This photo of B.B. King and Clarence Gatemouth Brown was taken at the 2005 New Orleans Jazz And Heritage Festival. It's from "Last Days of Fame," a powerful piece of photojournalism by Jennifer Zdon.
Gatemouth and I shared a birthday, though we were separated by half a century. I first met him at WWOZ in New Orleans. He sat in our tiny on-air studio, his head buried beneath a black Stetson, his hands wrapped around a small pipe. The occasional waft of an illicit substance. This must explain the fact that, as Michael Bourne once discovered, Gatemouth Brown loves to eat grape jelly on everything...including steak. Strange things happen.
In 1999, I attended the Public Radio Program Directors conference in Memphis, Tennessee. The Peabody Hotel, as I recall, where mallard ducks marched through the hotel hallway (led by a man in a tuxedo, suggesting penguin not duck) and climbed a flight of custom-made steps into the lobby fountain. This was part of the hotel's daily schedule. Strange things happen.
I went to BB King's Blues Club on Beale street one night. Gatemouth Brown was performing live. WBGO and JazzSet were broadcasting the show. NPR's Bettina Owens threw a huge party to celebrate the fact that this concert was NPR's first live webstream! I had no relationship whatsoever with any of this, other than kid spectator. One year later, however, I was working on an NPR show. And the next year, I started working at WBGO. Strange things happen.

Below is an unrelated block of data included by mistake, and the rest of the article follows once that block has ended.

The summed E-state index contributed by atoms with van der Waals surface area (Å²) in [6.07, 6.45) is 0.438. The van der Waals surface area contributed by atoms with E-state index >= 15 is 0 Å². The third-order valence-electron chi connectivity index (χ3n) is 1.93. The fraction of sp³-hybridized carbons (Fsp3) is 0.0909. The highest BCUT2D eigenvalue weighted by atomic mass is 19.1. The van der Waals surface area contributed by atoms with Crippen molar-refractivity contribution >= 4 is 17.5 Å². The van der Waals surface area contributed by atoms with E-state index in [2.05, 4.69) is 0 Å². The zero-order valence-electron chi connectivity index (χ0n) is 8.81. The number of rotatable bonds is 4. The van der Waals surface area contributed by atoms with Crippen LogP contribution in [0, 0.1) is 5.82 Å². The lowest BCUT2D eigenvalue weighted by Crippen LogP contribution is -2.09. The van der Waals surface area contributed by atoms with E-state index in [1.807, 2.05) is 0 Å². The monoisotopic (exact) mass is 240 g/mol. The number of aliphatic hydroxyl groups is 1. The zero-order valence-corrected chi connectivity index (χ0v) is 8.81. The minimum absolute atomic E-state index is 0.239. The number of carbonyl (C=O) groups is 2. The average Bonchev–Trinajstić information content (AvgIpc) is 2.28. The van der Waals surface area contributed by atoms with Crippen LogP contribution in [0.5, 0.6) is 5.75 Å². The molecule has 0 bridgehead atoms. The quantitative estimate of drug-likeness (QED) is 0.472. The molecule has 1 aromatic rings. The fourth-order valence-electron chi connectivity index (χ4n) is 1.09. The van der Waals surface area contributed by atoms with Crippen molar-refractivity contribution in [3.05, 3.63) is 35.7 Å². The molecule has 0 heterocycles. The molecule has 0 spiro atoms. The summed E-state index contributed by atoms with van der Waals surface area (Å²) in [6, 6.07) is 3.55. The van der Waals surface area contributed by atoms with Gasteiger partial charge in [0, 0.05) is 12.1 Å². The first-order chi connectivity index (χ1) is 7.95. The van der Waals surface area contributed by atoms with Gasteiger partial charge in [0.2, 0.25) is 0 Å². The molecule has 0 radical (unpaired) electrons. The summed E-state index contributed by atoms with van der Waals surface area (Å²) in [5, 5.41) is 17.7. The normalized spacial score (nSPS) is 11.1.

Today marks 40 years since one of the greatest civil rights leaders and humanitarians was gunned down and taken away from us.
Rev. Dr. Martin Luther King Jr. was shot on the balcony of his hotel room in Memphis, Tennessee, where he was to lead a march of sanitation workers protesting against low wages and poor working conditions.
I wasn't even born when Dr. King was assassinated, but I can only imagine the heartbreak that people felt upon first getting that worst piece of news.
It breaks my heart to think about it as I write this post. Time flies, and many people I talk to can hardly believe its been 40 years.
For me, it's important to really think about and help others to realize that King was not a man who was a dreamer as the media loves to portray. Yes, he was a man of unparalleled vision, and hope. But he was also a leader through action, and the hardest of hard workers. I would ask that on this day, you would read or listen to Dr. King speak about opposition to war, or why it is important to vote, for example. Not only was he ahead of his time but he is timeless. Take the time to really dig into King - the man, not just the dream.